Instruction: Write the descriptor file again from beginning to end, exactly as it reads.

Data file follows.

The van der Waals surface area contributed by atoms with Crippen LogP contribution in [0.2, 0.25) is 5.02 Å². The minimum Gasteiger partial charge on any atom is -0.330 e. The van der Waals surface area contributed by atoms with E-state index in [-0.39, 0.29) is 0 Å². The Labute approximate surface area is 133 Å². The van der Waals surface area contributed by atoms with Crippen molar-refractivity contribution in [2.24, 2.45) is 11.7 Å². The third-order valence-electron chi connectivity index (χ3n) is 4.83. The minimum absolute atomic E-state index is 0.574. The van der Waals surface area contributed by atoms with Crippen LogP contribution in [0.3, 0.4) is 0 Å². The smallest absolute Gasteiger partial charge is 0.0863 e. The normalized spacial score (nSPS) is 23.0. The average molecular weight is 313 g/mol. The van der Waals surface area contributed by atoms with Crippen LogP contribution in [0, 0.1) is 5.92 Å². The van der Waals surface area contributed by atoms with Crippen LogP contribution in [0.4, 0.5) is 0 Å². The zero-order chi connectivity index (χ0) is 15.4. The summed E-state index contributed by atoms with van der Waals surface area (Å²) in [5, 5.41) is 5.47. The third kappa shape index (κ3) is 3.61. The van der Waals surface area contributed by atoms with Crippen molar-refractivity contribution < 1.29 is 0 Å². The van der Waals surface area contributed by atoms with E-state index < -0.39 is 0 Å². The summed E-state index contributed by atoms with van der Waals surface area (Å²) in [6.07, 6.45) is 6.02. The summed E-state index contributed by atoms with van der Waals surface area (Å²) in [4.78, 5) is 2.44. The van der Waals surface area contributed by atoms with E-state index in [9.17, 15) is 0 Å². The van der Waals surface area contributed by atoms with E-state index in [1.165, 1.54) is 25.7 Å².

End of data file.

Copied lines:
The van der Waals surface area contributed by atoms with Crippen LogP contribution in [0.2, 0.25) is 5.02 Å². The minimum Gasteiger partial charge on any atom is -0.330 e. The van der Waals surface area contributed by atoms with E-state index in [-0.39, 0.29) is 0 Å². The Labute approximate surface area is 133 Å². The van der Waals surface area contributed by atoms with Crippen molar-refractivity contribution in [2.24, 2.45) is 11.7 Å². The third-order valence-electron chi connectivity index (χ3n) is 4.83. The minimum absolute atomic E-state index is 0.574. The van der Waals surface area contributed by atoms with Crippen LogP contribution in [0.3, 0.4) is 0 Å². The smallest absolute Gasteiger partial charge is 0.0863 e. The normalized spacial score (nSPS) is 23.0. The average molecular weight is 313 g/mol. The van der Waals surface area contributed by atoms with Crippen LogP contribution in [0, 0.1) is 5.92 Å². The van der Waals surface area contributed by atoms with Crippen LogP contribution in [0.4, 0.5) is 0 Å². The zero-order chi connectivity index (χ0) is 15.4. The summed E-state index contributed by atoms with van der Waals surface area (Å²) in [5, 5.41) is 5.47. The third kappa shape index (κ3) is 3.61. The van der Waals surface area contributed by atoms with Crippen molar-refractivity contribution < 1.29 is 0 Å². The van der Waals surface area contributed by atoms with E-state index < -0.39 is 0 Å². The summed E-state index contributed by atoms with van der Waals surface area (Å²) in [6.07, 6.45) is 6.02. The summed E-state index contributed by atoms with van der Waals surface area (Å²) in [4.78, 5) is 2.44. The van der Waals surface area contributed by atoms with E-state index in [9.17, 15) is 0 Å². The van der Waals surface area contributed by atoms with E-state index in [1.165, 1.54) is 25.7 Å².